Home' InDaily : December 4 2009 Contents December 4 - 10, 2009
The Independent Weekly news
Go local, firms
urge SA leaders
Public anger has convinced
Advertiser Newspapers to back
down on proposed changes
to distribution, which many
newsagents said could be the end
of their businesses.
A huge regional outcry over a
customer "migration" scheme,
where customers would deal
directly with the company rather
than local agents, led Advertiser
Newspapers to scrap the plan for
Circulation director Adam
Everett said subscribers in
regional areas would be given the
option of having a direct relation-
ship with Advertiser Newspapers,
but could continue to subscribe
through their newsagent if they
Customers can also choose to
continue to pay their account with
A number of newsagents told
The Independent Weekly last week
that the loss of foot traffic into
the store as customers paid bills
would harm their business.
Advertiser Newspapers has also
altered a plan where subscribers
would have had to pay for their
newspaper eight weeks in advance.
"In response to this (the
community concern), subscribers
will be able to choose to be billed
every four weeks and can pay
anytime within that four weeks,"
Mr Everett said.
Newsagents have also been
given a further three weeks to
sign the contracts for 2010, bowing
to newsagents demands for
further time to consider the offer.
Ardrossan newsagent David
Kluske, who has been a vocal
critic of the first contract, said
while this was largely a win for
newsagents and customers, he
still had some concerns about the
handover of customer informa-
tion to Advertiser Newspapers.
The Independent Weekly
understands no offer has been
made to improve the profitability
of distribution rounds, such as a
Local companies are discrimi-
nated against by the State
Government, says the Civil
SA civil engineering companies
are laying off staff despite a
surge in Government spending on
projects like the northern express-
way and Gallipoli underpass.
Contractors Federation CEO
Peter Nolan said the Government
favoured large national and
international companies, leaving
locals without enough work.
"The projects announced in the
last two years have all been too
big for SA companies to tackle on
their own," he said.
Mr Nolan said the Government
refuses to separate overall tender
bids into individual, smaller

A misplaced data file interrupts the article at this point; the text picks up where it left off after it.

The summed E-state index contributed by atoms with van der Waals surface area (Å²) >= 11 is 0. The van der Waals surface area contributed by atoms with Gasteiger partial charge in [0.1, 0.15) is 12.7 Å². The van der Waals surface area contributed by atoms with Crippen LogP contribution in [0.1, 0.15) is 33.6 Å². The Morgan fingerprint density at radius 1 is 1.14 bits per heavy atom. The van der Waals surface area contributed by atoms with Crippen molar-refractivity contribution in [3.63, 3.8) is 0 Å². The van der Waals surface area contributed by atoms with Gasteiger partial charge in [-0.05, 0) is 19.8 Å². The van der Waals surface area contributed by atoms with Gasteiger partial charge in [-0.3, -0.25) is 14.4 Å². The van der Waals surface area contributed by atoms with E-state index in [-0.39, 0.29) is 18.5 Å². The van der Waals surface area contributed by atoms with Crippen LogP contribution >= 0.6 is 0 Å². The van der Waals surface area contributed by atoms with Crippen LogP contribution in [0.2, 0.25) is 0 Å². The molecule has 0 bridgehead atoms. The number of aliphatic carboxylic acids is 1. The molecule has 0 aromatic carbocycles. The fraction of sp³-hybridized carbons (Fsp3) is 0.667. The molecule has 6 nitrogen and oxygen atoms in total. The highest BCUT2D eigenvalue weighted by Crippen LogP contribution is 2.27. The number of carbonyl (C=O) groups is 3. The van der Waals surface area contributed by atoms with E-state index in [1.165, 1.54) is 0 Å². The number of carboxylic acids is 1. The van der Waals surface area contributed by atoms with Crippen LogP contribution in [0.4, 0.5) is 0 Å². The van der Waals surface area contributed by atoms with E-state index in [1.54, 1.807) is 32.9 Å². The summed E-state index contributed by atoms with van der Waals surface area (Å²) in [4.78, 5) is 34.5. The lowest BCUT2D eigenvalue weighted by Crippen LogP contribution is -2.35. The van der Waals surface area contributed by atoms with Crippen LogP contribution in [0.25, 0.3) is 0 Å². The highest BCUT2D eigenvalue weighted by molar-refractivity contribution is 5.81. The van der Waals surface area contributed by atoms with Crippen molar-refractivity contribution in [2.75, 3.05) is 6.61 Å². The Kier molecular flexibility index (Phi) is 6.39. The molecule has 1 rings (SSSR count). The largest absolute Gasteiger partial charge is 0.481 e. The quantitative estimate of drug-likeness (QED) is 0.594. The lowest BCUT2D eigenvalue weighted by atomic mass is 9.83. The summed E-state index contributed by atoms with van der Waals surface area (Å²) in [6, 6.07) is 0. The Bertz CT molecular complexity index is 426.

projects for which SA civil
construction companies could
afford to bid.
Tendering conditions are also
restrictive, Mr Nolan said. The
Government requires a company
to have previous experience on
a project of similar type and
size before tendering for it, so
an SA company with a specialist
tramline designer on staff cannot
tender for a tramline project
unless the company itself has
completed a tramline design.
spokesperson David Ridgway said
the system stopped SA companies
"Surely you d want to give your
local companies the opportunity
to participate in larger projects
and get the experience and skills
to develop so they can eventually
look at the bigger projects on their
own?" he said.
Infrastructure Minister Patrick
Conlon said the Government
was trying to support local firms
without being protectionist.
"Many of our projects are so
large they require firms with a big
balance sheet," he said.
"It is important to remember
SA firms are very good and are
very competitive. They consist-
ently win work interstate and
don t need handouts," he said.
Mr Conlon cited the northern
expressway as a major project
involving a local company. The
expressway is being built by a
consortium which includes local
firm York Civil.
Mr Nolan said there weren t
many opportunities for SA com-
panies to join these consortiums.
Instead, he and Mr Ridgway said
the Government should break up
major projects into smaller parts
for which local companies could
"It s about a partnership.
Trying to work with local
companies because you do get a
better benefit in the community
when you use locals," Mr Ridgway
The federation said the state
economy was suffering when
contracts were won by interstate
"If you put all your major
projects out so that only interstate
companies can tender, those
companies also come here with
equipment from interstate and
overseas," said Mr Nolan.
"The trickle is all the way
through society. We re having
accountants, cleaners and small
manufacturers come to us saying
they aren t getting the work they
should be from these projects."
The desalination plant at Port
Stanvac, which is being handled
by the AdelaideAqua DC consor-
tium, has hired out-of-town staff
but spokesperson Bernie Auricht
said the company focussed on
using SA contractors.
"Over 70 per cent of the contest-
able part of this project is going to
locals. We have no unskilled people
who have been brought in from
interstate. We have only brought
in some highly specialised, skilled
tradesman," she said.
Mr Nolan said using local
contractors on major projects
was not just about short-term
"If you have an international
company that comes in they don t
take on trainees, they don t leave a
"If the Government only wants
to build infrastructure in this
state and have a road, no skills
or economic impact, from that
project afterward then that s
disappointing," he said.
Contractors Federation CEO Peter Nolan: disappointed.
Photo: Kate Elmes
Links Archive December 3rd 2009 December 7th 2009 Navigation Previous Page Next Page